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All in a name: Group wants to rename Hartselle street for local war hero instead of disgraced French official

A street that bears the name of a disgraced French official might soon be renamed for a World War I soldier from Hartselle through a partnership between the local American Legion and the Hartselle Historical Society.

Lee Greene Jr., vice president of the society, is leading the effort to rename Petain Street, which was named for Marshal Henri Philippe Petain, a French hero in World War I who collaborated with Nazi occupiers in World War II.

“While doing an inventory of street names in Hartselle, we found that the streets around Petain going north to the junior high were all named for WWI heroes,” Greene wrote in a letter to residents of Petain Street. “Haig, Bullard, Pershing, Thompson, and even Petain were all household names in Hartselle in 1919 when this subdivision was platted. All were well known and respected as heroes, and the developer named the streets for them.”

The street was named for Petain, the “Lion of Verdun,” because of his heroism in leading the French forces against the Axis powers during the first World War.

According to Greene, when the Nazis overran France, they set up a puppet government, the Vichy French regime, and Petain was made the leader. He handed over French Jews to the Germans and had French resistance fighters executed regularly under his regime.

Charles DeGaulle and his Free French Army reentered a liberated Paris on Aug. 25, 1944. Petain was tried for treason and convicted after the war. DeGaulle spared Petain’s life because of his previous heroism, but he lived in confinement until his death in 1951.

Greene and retired Col. Mark Hendrix at Hartselle’s American Legion wrote to the French Embassy to the United States. François Bridey, head of Museums and Cultural Heritage at the U.S. French embassy, wrote back to Greene, confirming that Petain’s crimes later in life overshadowed the heroism shown during the first World War.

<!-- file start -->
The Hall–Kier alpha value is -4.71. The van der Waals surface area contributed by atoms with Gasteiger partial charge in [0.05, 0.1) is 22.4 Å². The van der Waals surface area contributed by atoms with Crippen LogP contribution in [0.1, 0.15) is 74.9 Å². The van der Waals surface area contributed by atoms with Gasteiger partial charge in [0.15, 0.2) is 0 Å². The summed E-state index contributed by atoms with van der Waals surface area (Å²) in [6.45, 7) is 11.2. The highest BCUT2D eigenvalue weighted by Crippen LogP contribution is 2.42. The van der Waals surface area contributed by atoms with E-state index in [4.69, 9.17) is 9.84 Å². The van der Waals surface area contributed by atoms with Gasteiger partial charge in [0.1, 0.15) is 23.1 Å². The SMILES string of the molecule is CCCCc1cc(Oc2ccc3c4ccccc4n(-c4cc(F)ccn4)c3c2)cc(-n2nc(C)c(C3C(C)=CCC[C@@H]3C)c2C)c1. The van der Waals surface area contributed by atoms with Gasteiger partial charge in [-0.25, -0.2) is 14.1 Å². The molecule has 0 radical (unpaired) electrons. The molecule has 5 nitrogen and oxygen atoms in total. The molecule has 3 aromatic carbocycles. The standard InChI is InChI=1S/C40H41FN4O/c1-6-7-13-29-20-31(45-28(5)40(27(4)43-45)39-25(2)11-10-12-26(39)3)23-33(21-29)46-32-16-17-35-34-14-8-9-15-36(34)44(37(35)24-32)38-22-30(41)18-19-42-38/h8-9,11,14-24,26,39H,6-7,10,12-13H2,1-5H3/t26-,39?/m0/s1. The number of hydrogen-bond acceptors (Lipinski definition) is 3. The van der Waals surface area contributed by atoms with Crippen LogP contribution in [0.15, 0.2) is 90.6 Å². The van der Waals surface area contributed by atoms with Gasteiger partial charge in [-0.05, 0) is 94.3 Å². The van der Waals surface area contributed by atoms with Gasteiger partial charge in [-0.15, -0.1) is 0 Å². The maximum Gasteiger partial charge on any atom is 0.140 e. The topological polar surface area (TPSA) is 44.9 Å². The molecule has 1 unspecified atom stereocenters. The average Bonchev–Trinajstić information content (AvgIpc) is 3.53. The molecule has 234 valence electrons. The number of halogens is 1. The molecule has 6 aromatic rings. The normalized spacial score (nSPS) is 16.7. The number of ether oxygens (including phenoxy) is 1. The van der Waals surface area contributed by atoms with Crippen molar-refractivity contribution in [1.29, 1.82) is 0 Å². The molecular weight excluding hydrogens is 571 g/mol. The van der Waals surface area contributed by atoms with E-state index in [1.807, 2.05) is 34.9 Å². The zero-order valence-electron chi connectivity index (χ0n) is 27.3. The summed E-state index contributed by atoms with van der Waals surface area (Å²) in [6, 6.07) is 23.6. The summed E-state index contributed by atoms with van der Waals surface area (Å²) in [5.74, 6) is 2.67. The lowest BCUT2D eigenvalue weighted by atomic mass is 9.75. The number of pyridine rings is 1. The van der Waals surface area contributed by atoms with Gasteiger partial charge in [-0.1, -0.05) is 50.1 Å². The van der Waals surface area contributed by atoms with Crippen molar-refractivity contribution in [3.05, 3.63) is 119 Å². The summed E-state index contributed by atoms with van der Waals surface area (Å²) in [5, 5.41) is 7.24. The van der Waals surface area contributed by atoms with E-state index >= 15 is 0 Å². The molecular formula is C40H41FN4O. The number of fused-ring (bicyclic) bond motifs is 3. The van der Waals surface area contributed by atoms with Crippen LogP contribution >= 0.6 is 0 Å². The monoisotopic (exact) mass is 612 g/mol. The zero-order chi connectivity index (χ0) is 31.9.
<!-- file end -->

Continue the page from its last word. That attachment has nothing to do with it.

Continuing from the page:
“While Petain was a respected hero of France after World War I, he was tried and convicted in 1945 for high treason, stricken with ‘national indignity,’ after he served as the leader of the collaborationist regime of Vichy, France, during World War II,” Bridey wrote in an email.

Bridey said there are no more French streets or monuments left that bare Petain’s name. Most were removed in 1945 after liberation, with the last street having been changed in 2013 by the mayor of Verdun, France, the same street where Petain honorably led French troops in World War I to defeat the Germans.

The New York Times reported in January that Jewish community leaders in that city want to remove plaques honoring Petain and another Nazi collaborator from the “Canyon of Heroes” sidewalk in Manhattan.

Greene said Hartselle should act, too.

“Having his name on a street in Hartselle is a slap in face to WWII veterans who had to fight across occupied France to finally liberate the country,” Greene said.

When society members discovered the history of Petain, they reached out to the American Legion Post 52 to find a suitable World War I Hartselle veteran as a replacement name for the street.

“They found one that was a true hero of WWI,” Greene said. “Sgt. Ollie R. Fenn of Hartselle was a hero of the first World War and was highly decorated for his action.”

Legion members believe Fenn was awarded at least three, possibly four, French Croix de Guerre awards for heroism and bravery.

“We are awaiting his actual, translated citations from the French embassy, but his obituary in 1929 tells incredible stories of his heroism,” Greene wrote.

Greene said the legion, together with the Hartselle Historical Society, contacted relatives of Fenn and received permission to name the street after him.

Once approved by the Hartselle City Council, Greene said, a ceremony will be held to unveil the new street name. The family of Fenn as well as representatives from the French embassy have expressed interest in being present.


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